DETROIT (WWJ) – Some new numbers show that fewer homes have pets. The numbers tell the story: dogs are more popular than cats. But for the first time since 1991, there are fewer people who own either one.

A preview of the 2012 U.S. Pet Ownership and Demographics Sourcebook, to be released this fall, revealed that the percentage of households owning dogs decreased 1.9 percent, while households owning cats declined 6.2 percent. It’s the first decline in dog or cat households since 1991.

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The survey, conducted by the American Veterinary Medical Association (AVMA) every five years, reflects the amount of pets at the end of 2011 compared with the amount of pets at the end of 2006.

Horse and bird ownership also declined, as household horse ownership dropped 16.7 percent and household bird ownership declined 20.5 percent from 2006 to 2011.

The AVMA reports the reasons for decline in pet ownership are both economic and demographic — as fewer people live in families, which are more likely to have a pet.

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Ron DeHaven, CEO of AVMA, said when older pets die, people are less likely to replace them, possibly because they can’t afford to. He also said single people, couples without children, and older people are less likely to have an animal companion.

Despite the decline in ownership, the survey shows that dogs are still the most popular pet in America, as 36.5 percent of all households in the United States own a dog, compared to 30.4 percent owning cats.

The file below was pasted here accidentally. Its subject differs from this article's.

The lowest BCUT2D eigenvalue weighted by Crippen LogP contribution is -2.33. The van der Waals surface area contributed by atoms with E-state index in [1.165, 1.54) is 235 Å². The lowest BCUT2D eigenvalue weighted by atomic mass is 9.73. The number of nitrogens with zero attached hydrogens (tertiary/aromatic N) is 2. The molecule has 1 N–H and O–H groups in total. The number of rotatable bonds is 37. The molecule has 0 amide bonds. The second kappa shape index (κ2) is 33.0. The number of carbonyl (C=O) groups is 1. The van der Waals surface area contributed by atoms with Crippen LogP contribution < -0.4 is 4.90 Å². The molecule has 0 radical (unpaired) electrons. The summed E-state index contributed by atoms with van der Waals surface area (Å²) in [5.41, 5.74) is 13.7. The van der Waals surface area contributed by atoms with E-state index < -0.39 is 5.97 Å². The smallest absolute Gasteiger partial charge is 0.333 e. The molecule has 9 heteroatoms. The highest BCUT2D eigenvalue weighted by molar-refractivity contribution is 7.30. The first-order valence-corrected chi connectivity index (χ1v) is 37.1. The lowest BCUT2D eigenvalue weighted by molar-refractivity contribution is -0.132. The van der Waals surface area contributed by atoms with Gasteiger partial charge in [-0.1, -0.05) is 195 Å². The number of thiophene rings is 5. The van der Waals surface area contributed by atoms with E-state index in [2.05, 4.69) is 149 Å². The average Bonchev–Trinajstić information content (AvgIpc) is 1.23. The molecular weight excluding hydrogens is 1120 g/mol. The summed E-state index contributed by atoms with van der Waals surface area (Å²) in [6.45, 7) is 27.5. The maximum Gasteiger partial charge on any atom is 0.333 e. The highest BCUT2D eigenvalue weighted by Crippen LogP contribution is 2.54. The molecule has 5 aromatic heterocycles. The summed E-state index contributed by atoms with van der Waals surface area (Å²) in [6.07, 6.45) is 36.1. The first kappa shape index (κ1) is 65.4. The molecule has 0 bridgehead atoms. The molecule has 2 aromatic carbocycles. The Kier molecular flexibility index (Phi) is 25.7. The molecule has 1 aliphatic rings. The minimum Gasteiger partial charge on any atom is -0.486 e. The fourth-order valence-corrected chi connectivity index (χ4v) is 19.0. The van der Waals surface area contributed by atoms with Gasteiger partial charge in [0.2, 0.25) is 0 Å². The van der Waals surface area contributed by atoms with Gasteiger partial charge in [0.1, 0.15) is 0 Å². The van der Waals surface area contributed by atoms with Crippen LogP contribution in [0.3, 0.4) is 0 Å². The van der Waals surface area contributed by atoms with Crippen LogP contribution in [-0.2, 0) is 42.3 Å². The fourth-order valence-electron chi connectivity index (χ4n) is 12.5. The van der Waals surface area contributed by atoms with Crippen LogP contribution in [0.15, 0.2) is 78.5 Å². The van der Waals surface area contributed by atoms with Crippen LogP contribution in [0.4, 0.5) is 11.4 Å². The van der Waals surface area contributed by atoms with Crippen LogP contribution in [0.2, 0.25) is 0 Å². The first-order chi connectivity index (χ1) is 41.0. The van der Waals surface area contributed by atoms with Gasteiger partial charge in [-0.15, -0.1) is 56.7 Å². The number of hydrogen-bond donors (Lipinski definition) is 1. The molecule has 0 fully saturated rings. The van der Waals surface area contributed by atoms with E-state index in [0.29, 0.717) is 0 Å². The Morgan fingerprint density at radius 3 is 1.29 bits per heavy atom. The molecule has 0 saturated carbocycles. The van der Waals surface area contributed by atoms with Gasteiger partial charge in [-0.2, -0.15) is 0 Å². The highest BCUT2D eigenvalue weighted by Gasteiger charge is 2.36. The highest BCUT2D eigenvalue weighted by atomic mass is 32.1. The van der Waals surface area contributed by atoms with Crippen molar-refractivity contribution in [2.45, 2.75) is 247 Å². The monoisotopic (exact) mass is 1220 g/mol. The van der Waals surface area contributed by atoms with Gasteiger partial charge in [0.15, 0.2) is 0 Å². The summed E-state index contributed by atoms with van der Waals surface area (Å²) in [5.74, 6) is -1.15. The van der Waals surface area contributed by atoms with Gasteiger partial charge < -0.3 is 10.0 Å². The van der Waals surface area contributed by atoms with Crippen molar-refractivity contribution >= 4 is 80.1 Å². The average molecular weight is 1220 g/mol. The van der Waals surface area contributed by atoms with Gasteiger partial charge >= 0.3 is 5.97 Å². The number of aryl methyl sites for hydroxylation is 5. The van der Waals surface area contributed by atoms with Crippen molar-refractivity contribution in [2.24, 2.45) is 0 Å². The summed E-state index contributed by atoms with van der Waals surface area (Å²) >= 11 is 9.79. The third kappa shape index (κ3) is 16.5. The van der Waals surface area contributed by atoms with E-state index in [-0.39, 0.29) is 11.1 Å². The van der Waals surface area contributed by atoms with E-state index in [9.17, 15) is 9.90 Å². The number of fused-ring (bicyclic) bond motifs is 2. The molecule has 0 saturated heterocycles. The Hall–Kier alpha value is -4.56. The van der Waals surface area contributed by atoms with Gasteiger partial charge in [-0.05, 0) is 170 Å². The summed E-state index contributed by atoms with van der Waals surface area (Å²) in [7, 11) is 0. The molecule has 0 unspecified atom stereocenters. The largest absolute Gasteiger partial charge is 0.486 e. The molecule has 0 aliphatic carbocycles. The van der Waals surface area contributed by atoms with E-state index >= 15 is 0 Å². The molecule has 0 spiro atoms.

But cats are still the most common pet, with the total U.S. population hovering right around 74.1 million, compared to 70 million dogs. Cat owners are more likely to own multiple cats – 2.1 per household – compared to dog owners, who average 1.6 dogs per household.

The study also revealed trends in veterinary spending. Of the two most popular pets in America, dog owners were revealed to be more dedicated to providing their beloved pets with appropriate veterinary care. In fact, total veterinary visits for dogs in 2011 increased to 130.4 million, a 9.2 percent increase from 2006. Veterinary visits for cats were down 4.4 percent from 2006 to 2011, when there were 60.5 million visits.

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The amount of money dog owners spent on veterinary care for their pets increased to $19.1 billion in 2011, up 18.6 percent from 2006. Veterinary expenditures for cats remained comparatively flat, rising only 4.2 percent from 2006 to 2011 to $7.4 billion.